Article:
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Policy Work in Multi-Level States: Institutional Autonomy and Task Allocation among Canadian Policy Analysts

  • Michael Howlett (a1) and Adam M. Wellstead (a2)
Abstract

Abstract. Despite all the attention paid to the topic of policy analysis as a conceptual endeavour, empirically, the actual work of policy analysts is little investigated and little known. This is true generally of most countries and jurisdictions but it is most acute at the subnational level of government in multilevel states. Recent work in Canada, however, based on comprehensive surveys of analysts of provincial and territorial policy, on the one hand, and regionally and Ottawa-based federal policy workers on the other, has found many similarities with national-level work but also significant differences. This work has highlighted differences in the distribution of tasks across jurisdictions—mainly the extent to which policy work involves implementation as well as formulation-related activities—as key distinctions found in policy work across levels of the Canadian multilevel system. This article uses frequency and principal components analysis (PCA) and structural equation modeling (SEM) to probe these dimensions of policy work. It shows provincial and territorial analysts to be similar to regionally based federal workers in task allocation, undermining a straightforward depiction of differences in policy work by level of government. The extent of autonomy enjoyed by policy workers in different jurisdictional venues, both from internal actors and those outside of government, is shown to be the key driver of differences in policy work across levels of government.

Résumé. Malgré toute l'attention accordée au thème de l'analyse politique comme un effort conceptuel, empirique du travail réel des analystes des politiques est peu étudié et mal connu. Ceci est vrai en général de la plupart des pays et juridictions, mais est le plus aigu au niveau sous-national de gouvernement dans les États multi-niveaux. Des travaux récents au Canada, cependant, basée sur des enquêtes complètes des provinces et des territoires, d'une part, et régional et basée à Ottawa analystes de la politique fédérale, d'autre part, a trouvé de nombreuses similitudes avec le travail au niveau national mais aussi des différences significatives. Ce travail a mis en évidence des différences dans la répartition des tâches entre les administrations – notamment la mesure dans laquelle le travail politique consiste à la mise en œuvre ainsi que la formulation des activités liées – comme les distinctions clés trouvés dans le travail politique à travers les niveaux de l'canadienne système multi-niveau. Cet article utilise la fréquence et analyse en composantes principales (ACP) et la modélisation par équations structurelles (SEM) pour sonder ces dimensions du travail politique. Il montre les analystes provinciaux et territoriaux à être semblables à l'échelle régionale basée sur les travailleurs fédéraux dans la répartition des tâches, minant une représentation directe des différences dans le travail politique, par niveau de gouvernement. Le degré d'autonomie dont jouissent les travailleurs dans les différents lieux de la politique juridictionnelle – à la fois par des acteurs internes et ceux de l'extérieur du gouvernement – se révèle être le principal moteur de différences dans le travail politique à travers les niveaux de gouvernement.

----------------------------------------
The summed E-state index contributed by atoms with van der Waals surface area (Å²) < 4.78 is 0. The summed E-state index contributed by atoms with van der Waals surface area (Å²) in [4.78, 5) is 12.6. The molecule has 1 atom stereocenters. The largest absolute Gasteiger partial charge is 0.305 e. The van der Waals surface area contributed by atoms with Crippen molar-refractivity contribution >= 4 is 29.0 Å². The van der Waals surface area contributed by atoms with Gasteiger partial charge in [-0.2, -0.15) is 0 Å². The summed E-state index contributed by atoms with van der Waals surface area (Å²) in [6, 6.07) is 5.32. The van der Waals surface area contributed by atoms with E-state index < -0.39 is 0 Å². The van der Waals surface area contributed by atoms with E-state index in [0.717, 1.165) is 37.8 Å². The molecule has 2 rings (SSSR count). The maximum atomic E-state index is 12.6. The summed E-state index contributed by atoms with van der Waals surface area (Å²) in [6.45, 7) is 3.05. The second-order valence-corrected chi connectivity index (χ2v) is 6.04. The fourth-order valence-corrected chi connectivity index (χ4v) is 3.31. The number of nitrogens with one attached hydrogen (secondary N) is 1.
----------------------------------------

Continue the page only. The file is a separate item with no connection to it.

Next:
Copyright
Corresponding author
Michael Howlett, Department of Political Science, Simon Fraser University, Burnaby BC, V5A 1S6, Canada, howlett@sfu.ca
Adam M. Wellstead, Department of Social Sciences, Michigan Technological University, 1400 Townsend Drive, Houghton MI 49931-1295, USA, awellste@mtu.edu
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Canadian Journal of Political Science/Revue canadienne de science politique
  • ISSN: 0008-4239
  • EISSN: 1744-9324
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